Wireworld Equinox III+ interconnect & speaker cable

We're also told that magnets can't possibly affect human athletic performance or relieve joint and muscular aches and pains. This, too, has been "scientifically" proven. Never mind that professional athletes swear by magnets, and that the disabled and the elderly have been helped as well. "Science" has proven them wrong, but medical magnet sales are exploding. Must be mass hysteria.

So here we are in the year 2000, and despite the fact that it's been scientifically "proven" that cables can't possibly make a sonic difference in your audio system, cable manufacturers continue to proliferate and thrive. Skeptics who contend that lamp cord that conforms to certain standards of inductance, capacitance, and resistance can't possibly sound different from expensive "audiophile" cable, also insist that it is up to us to prove to them that cables make a difference.

I think the shoe is on the wrong ear.

When they finally get a chance to actually listen for themselves, people easily hear differences—even people who have been inculcated with the "cables don't make a sonic difference" mantra. But, of course, they've been "fooled," haven't they. The human mind is such a suggestible, inaccurate device, why do we bother to listen at all? We should just measure music and go home.

So what happened when I removed the extravagantly expensive Yamamura Millennium 6000 interconnects and loudspeaker cables from my system (as configured for last month's review of the Audio Research Reference 2 preamplifier) and replaced them with the very reasonably priced Wireworld Equinox III+? (The interconnect costs $160 for a 1m pair, the speaker cablecosts $700 for a 2.5m pair.)

Well, I heard clear differences in a few key areas. But my friend's 17-year-old son Nick, who is a musician and my summer intern, said, "I hear absolutely no difference." Was he correct? Was I fooled because I wanted to hear a difference?

I was quite certain that Nick hadn't known what to listen for. So I switched the cables back and, without telling him the differences I'd heard, told Nick to concentrate on the bass. With the Yamamura back in the system, I played the title track of Ella Fitzgerald's Clap Hands, Here Comes Charlie!, Janis Ian's "All Roads to the River" from Breaking Silence, "Yacht Dance" from XTC's English Settlement, and "No Blues" from Smokin' at the Half Note, with Wes Montgomery and the Wynton Kelly Trio (an absolutely spectacular-sounding Speakers Corner reissue).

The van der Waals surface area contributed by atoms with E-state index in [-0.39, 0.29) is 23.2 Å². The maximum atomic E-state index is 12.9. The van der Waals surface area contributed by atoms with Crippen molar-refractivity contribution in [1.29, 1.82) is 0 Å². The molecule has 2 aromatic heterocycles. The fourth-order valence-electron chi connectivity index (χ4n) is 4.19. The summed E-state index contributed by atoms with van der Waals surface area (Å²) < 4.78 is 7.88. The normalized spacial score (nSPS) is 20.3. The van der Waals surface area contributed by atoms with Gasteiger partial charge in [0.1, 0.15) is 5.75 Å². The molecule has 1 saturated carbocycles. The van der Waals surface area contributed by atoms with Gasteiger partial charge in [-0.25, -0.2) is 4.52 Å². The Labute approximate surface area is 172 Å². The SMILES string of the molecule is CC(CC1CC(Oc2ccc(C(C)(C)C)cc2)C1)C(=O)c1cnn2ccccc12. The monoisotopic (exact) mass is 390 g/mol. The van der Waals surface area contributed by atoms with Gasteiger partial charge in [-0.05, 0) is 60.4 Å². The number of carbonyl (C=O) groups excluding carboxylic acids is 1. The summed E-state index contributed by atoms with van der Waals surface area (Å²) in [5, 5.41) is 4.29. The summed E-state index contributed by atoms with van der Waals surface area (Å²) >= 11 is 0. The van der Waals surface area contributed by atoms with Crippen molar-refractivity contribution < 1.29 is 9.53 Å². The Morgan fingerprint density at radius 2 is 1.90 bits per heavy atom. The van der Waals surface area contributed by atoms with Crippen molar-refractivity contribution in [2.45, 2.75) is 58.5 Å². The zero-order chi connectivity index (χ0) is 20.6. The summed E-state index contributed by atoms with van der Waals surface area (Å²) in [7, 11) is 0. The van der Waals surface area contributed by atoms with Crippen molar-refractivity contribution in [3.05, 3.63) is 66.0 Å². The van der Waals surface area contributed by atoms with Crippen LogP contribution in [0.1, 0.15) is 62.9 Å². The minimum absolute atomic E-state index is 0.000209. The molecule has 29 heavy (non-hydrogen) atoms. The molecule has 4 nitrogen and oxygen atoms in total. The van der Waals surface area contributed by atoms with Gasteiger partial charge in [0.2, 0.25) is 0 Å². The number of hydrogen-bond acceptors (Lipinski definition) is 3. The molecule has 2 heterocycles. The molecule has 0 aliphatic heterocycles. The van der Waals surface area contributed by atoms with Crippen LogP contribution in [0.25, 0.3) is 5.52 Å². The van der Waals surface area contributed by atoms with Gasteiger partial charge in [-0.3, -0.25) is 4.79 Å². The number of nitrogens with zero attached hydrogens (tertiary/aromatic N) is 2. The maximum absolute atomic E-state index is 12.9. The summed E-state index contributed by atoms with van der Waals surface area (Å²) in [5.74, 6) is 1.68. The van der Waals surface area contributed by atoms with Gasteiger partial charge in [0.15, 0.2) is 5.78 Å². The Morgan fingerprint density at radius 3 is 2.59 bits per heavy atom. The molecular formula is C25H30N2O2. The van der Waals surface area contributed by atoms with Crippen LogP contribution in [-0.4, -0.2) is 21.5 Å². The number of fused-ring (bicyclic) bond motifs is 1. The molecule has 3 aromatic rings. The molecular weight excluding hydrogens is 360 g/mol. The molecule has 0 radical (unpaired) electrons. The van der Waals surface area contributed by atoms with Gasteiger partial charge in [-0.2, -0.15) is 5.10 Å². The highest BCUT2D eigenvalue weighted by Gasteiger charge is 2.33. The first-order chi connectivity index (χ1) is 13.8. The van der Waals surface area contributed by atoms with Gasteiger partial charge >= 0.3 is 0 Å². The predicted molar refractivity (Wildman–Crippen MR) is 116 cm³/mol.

Then I began again with the Equinox III+. Less than a minute into "All Roads to the River," Nick exclaimed, "The bass string being struck is not nearly as clear now. It's not nearly as full-sounding, either. I hear less bass."

He was correct. Compared to the Yamamura, which costs about seven times more, the Equinox III+'s biggest problem was that bass articulation, while not bad, suffered noticeably by comparison, and the Yamamura's midbass and midrange were more fully fleshed out. Also, the Yamamura's highs were somewhat more natural, delicate, and three-dimensional. The ultra-expensive cable's net effect was a more coherent sonic picture, harmonically and rhythmically. The sound was more "acoustical," less "electronic."

But was it seven times better? Was it worth spending $1050 for a 1m pair of interconnects when you could spend only $160? (The Equinox III+ is available in longer lengths at an additional $50/0.5m. A 1m pair of Yamamura 6000 speaker cables costs $910. A 2.5m pair of Equinox III+s costs $700.)

No, the sound wasn't seven times better, but when you're spending big bucks on the rest of your gear, you don't want to skimp on cables. And since no cable is absolutely neutral in all circumstances, it's clear that finding the correct connectors for your system is key to your sonic satisfaction.